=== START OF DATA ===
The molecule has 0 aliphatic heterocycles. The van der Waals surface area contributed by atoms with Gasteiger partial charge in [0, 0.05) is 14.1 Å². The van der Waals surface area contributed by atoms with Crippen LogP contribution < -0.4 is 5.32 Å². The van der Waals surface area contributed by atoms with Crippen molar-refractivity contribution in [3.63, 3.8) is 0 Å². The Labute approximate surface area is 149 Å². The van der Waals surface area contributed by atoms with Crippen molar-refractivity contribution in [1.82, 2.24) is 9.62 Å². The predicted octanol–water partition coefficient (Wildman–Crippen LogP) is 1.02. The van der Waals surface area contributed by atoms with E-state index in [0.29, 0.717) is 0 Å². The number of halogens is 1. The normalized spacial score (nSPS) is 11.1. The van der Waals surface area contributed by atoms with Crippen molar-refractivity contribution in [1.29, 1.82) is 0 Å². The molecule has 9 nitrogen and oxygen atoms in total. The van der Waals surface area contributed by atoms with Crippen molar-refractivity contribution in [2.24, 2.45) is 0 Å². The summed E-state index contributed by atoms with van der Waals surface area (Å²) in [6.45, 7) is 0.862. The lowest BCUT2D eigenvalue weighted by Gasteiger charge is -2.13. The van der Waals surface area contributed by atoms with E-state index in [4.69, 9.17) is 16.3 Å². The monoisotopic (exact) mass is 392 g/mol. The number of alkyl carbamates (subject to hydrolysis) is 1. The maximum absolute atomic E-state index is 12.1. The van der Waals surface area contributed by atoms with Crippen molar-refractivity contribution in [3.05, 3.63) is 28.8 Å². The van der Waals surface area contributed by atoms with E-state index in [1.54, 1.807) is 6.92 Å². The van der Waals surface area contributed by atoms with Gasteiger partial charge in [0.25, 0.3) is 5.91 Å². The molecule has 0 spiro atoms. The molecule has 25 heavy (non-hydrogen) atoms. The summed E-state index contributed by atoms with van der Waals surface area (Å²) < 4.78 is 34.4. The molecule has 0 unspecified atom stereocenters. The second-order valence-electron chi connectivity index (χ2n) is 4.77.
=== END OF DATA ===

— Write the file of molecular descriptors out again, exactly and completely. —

The molecule has 0 aliphatic heterocycles. The van der Waals surface area contributed by atoms with Gasteiger partial charge in [0, 0.05) is 14.1 Å². The van der Waals surface area contributed by atoms with Crippen LogP contribution < -0.4 is 5.32 Å². The van der Waals surface area contributed by atoms with Crippen molar-refractivity contribution in [3.63, 3.8) is 0 Å². The Labute approximate surface area is 149 Å². The van der Waals surface area contributed by atoms with Crippen molar-refractivity contribution in [1.82, 2.24) is 9.62 Å². The predicted octanol–water partition coefficient (Wildman–Crippen LogP) is 1.02. The van der Waals surface area contributed by atoms with E-state index in [0.29, 0.717) is 0 Å². The number of halogens is 1. The normalized spacial score (nSPS) is 11.1. The van der Waals surface area contributed by atoms with Crippen molar-refractivity contribution in [1.29, 1.82) is 0 Å². The molecule has 9 nitrogen and oxygen atoms in total. The van der Waals surface area contributed by atoms with Crippen molar-refractivity contribution in [2.24, 2.45) is 0 Å². The summed E-state index contributed by atoms with van der Waals surface area (Å²) in [6.45, 7) is 0.862. The lowest BCUT2D eigenvalue weighted by Gasteiger charge is -2.13. The van der Waals surface area contributed by atoms with E-state index in [4.69, 9.17) is 16.3 Å². The monoisotopic (exact) mass is 392 g/mol. The number of alkyl carbamates (subject to hydrolysis) is 1. The maximum absolute atomic E-state index is 12.1. The van der Waals surface area contributed by atoms with Crippen molar-refractivity contribution in [3.05, 3.63) is 28.8 Å². The van der Waals surface area contributed by atoms with E-state index in [1.54, 1.807) is 6.92 Å². The van der Waals surface area contributed by atoms with Gasteiger partial charge in [0.25, 0.3) is 5.91 Å². The molecule has 0 spiro atoms. The molecule has 25 heavy (non-hydrogen) atoms. The summed E-state index contributed by atoms with van der Waals surface area (Å²) < 4.78 is 34.4. The molecule has 0 unspecified atom stereocenters. The second-order valence-electron chi connectivity index (χ2n) is 4.77.